How Trading For Shaq Will Cripple The Cavs For Years To Come

The web has been buzzing all weekend with rumors of Shaquille O’Neal being traded to the Cleveland Cavaliers. This deal was first proposed before the All-Star break but never happened for one reason or another. The Cavs would get Shaq and in return, the Suns would receive Ben Wallace and Sasha Pavlovic. Sounds good if you’re Danny Ferry or a Cavs fan, right? I agree, if you’re thinking short term, but let’s dig a little deeper on this one.

Let’s assume that this trade is completed and Shaq joins Lebron and the rest of the Cavs. There can only be two outcomes from this. 1) The Cavs win the 2010 NBA Championship or 2) The Cavs don’t win the 2010 NBA Championship. Let’s tackle the ramifications of #1 first.

It’s June 2010 and the Cavs have been crowned NBA champions. Now what? Shaq is a year older and Lebron is about to decide if he wants to re-sign or sign elsewhere. Well, when he takes a look at what he has to work with for the future, he can’t/won’t be happy. Because the Cavs traded for O’Neal, the rest of the team pretty much stayed the same. So once O’Neal calls it quits, Lebron will be stuck with basically the same team he lost with in 2009 year. Now maybe, just maybe Shaq has enough in the tank for the Cavs to maybe string together a couple of championships, but is it worth it? Especially if you could have found a way to land a player like Amare Stoudamire, Chris Bosh, or Carlos Boozer to play with Lebron for years to come. Maybe you can’t get one of these players, but signing Shaq completely takes away that chance. So even if Lebron did stay (which I think he wouldn’t), it would be pretty hard for him to win titles in the future.

Now, on to scenario #2. It’s June 2010 and the Cavs have once again fell short in their quest for a NBA championship. Now what? Well, it’s almost guaranteed that Lebron will sign elsewhere and Shaq would most likely be moved to a title contender (if he doesn’t just retire). The Cavs would be back to rebuilding.

In this scenario, it’s pretty obvious why Lebron would sign elsewhere. Even with a semi-dominant presence in the middle, Lebron is still empty handed. And the window with the presence in the middle is closing fast (if it hasn’t already closed). So it completely makes sense for him to move on to a team with the cap room that can pair him up with another young superstar.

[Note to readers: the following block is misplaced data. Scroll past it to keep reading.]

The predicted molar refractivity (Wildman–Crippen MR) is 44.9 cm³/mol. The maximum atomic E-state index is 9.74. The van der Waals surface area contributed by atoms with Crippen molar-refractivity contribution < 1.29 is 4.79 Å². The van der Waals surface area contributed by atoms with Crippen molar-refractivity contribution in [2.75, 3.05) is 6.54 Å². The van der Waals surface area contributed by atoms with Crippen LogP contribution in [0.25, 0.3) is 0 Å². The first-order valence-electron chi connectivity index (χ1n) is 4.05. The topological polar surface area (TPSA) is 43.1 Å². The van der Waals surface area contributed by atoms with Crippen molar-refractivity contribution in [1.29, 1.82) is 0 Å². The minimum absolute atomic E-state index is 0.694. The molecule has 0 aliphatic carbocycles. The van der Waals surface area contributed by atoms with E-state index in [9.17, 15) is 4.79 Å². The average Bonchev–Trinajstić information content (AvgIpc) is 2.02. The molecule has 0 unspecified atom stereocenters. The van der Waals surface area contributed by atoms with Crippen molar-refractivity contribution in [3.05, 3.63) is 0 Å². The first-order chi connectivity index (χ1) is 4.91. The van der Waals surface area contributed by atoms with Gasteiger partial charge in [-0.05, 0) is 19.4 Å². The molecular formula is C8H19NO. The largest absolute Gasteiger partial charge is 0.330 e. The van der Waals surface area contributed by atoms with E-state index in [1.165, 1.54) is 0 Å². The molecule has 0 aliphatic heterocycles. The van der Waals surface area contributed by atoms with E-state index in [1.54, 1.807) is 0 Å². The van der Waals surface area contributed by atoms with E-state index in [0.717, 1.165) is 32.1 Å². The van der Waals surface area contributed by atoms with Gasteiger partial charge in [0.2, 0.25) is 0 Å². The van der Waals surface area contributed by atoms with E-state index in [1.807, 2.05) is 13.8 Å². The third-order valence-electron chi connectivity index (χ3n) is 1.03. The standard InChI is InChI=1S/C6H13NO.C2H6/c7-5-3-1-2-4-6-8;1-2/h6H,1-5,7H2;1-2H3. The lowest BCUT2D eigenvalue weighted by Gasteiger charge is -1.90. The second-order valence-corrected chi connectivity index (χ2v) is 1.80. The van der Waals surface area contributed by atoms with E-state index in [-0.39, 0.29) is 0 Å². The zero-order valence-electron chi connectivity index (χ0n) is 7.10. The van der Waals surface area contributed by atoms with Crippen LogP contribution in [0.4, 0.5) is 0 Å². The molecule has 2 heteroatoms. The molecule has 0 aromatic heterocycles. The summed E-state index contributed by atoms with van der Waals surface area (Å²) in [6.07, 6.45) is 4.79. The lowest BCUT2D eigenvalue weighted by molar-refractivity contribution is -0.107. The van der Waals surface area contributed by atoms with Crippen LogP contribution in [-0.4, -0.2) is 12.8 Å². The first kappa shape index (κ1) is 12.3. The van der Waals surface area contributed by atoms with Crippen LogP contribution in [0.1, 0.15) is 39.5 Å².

So to me, this deal is a no win situation. Sure, it could lead to maybe one or two titles, but is it worth destroying the chance at building a dynasty? Danny Ferry should not make this deal, PERIOD. I know it’s tempting because Ferry and the city of Cleveland are desperately trying to make Lebron happy, but this would hurt their chances more than they could ever know.

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  1. Anonymous says:

    Shaq is an unrestricted free agent in 2010, the Cavs would (and I have a tenuous grasp of NBA salary rules, but I think this is right) have his number coming off of the books that year. Therefore, they would be able to sign one of the guys you just mentioned (although I don't think Amare is good, LeBron needs someone who can play defense) to be his sidekick for years to come.

  2. Anonymous says:

    If the Cavs don't trade for Shaq they have Ben Wallace, who is likely to retire in a year anyways, and Sasha Pavlovic, who is an off-and-on player (but mostly off) who gets $5 million a year to sit on the bench, why not trade these two for one of the top 3 centers of all-time? Imagine the impact Shaq would have on JJ Hickson, Darnell Jackson, and Anderson Varejao. It seems that you think LeBron is going to leave Cleveland regardless of any and every thing. Lastly, his name is spelled O-'-N-E-A-L not O-'-N-E-I-L.

  3. S. Evans says:

    Actually, I don't think Lebron will leave regardless of what Cleveland does, but I do think that he's looking for the Cavs to build him a team for the future.
    Why not take those pieces you just named and try to get a Chris Bosh instead of Shaq.

  4. Los Brown says:

    Lebron will leave in 2010. As you now know, Lebron is not only concerned about winning, but he wants to be a billionaire by expanding his image and sports agency. There is not a better city in the U.S. to achieve this goal than New York City, regardless of where he plays he will eventually win a championship.

  5. That's what I like to hear Los.The dude is too big to stay in Cleveland.

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